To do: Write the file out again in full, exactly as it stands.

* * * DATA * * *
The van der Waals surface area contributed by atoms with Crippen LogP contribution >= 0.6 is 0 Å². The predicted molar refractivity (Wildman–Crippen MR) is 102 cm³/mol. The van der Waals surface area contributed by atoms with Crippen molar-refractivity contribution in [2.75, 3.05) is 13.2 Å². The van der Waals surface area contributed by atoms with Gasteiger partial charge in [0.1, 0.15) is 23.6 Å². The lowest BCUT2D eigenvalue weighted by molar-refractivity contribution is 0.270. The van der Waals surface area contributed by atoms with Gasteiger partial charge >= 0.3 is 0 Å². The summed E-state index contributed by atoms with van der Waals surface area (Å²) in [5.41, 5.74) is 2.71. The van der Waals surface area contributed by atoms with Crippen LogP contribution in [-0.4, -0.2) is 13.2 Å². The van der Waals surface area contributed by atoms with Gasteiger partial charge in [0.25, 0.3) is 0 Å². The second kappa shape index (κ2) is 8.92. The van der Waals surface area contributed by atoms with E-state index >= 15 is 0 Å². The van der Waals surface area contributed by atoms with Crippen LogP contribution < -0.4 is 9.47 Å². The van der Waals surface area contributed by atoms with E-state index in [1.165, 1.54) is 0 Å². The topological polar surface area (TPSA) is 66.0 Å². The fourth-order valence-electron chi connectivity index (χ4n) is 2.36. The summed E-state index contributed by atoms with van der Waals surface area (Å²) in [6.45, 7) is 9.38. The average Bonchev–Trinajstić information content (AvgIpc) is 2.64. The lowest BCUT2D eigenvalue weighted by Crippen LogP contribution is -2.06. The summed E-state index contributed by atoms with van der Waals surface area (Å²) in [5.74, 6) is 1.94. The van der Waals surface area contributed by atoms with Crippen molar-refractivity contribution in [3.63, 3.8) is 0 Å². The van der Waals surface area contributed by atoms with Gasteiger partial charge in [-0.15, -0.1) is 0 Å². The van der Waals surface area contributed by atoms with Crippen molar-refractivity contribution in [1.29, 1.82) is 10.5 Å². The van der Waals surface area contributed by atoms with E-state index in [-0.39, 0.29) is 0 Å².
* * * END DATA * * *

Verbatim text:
The van der Waals surface area contributed by atoms with Crippen LogP contribution >= 0.6 is 0 Å². The predicted molar refractivity (Wildman–Crippen MR) is 102 cm³/mol. The van der Waals surface area contributed by atoms with Crippen molar-refractivity contribution in [2.75, 3.05) is 13.2 Å². The van der Waals surface area contributed by atoms with Gasteiger partial charge in [0.1, 0.15) is 23.6 Å². The lowest BCUT2D eigenvalue weighted by molar-refractivity contribution is 0.270. The van der Waals surface area contributed by atoms with Gasteiger partial charge >= 0.3 is 0 Å². The summed E-state index contributed by atoms with van der Waals surface area (Å²) in [5.41, 5.74) is 2.71. The van der Waals surface area contributed by atoms with Crippen LogP contribution in [-0.4, -0.2) is 13.2 Å². The van der Waals surface area contributed by atoms with Gasteiger partial charge in [0.25, 0.3) is 0 Å². The second kappa shape index (κ2) is 8.92. The van der Waals surface area contributed by atoms with E-state index >= 15 is 0 Å². The van der Waals surface area contributed by atoms with Crippen LogP contribution < -0.4 is 9.47 Å². The van der Waals surface area contributed by atoms with E-state index in [1.165, 1.54) is 0 Å². The topological polar surface area (TPSA) is 66.0 Å². The fourth-order valence-electron chi connectivity index (χ4n) is 2.36. The summed E-state index contributed by atoms with van der Waals surface area (Å²) in [6.45, 7) is 9.38. The average Bonchev–Trinajstić information content (AvgIpc) is 2.64. The lowest BCUT2D eigenvalue weighted by Crippen LogP contribution is -2.06. The summed E-state index contributed by atoms with van der Waals surface area (Å²) in [5.74, 6) is 1.94. The van der Waals surface area contributed by atoms with Crippen molar-refractivity contribution in [3.63, 3.8) is 0 Å². The van der Waals surface area contributed by atoms with Gasteiger partial charge in [-0.15, -0.1) is 0 Å². The van der Waals surface area contributed by atoms with Crippen molar-refractivity contribution in [1.29, 1.82) is 10.5 Å². The van der Waals surface area contributed by atoms with E-state index in [-0.39, 0.29) is 0 Å².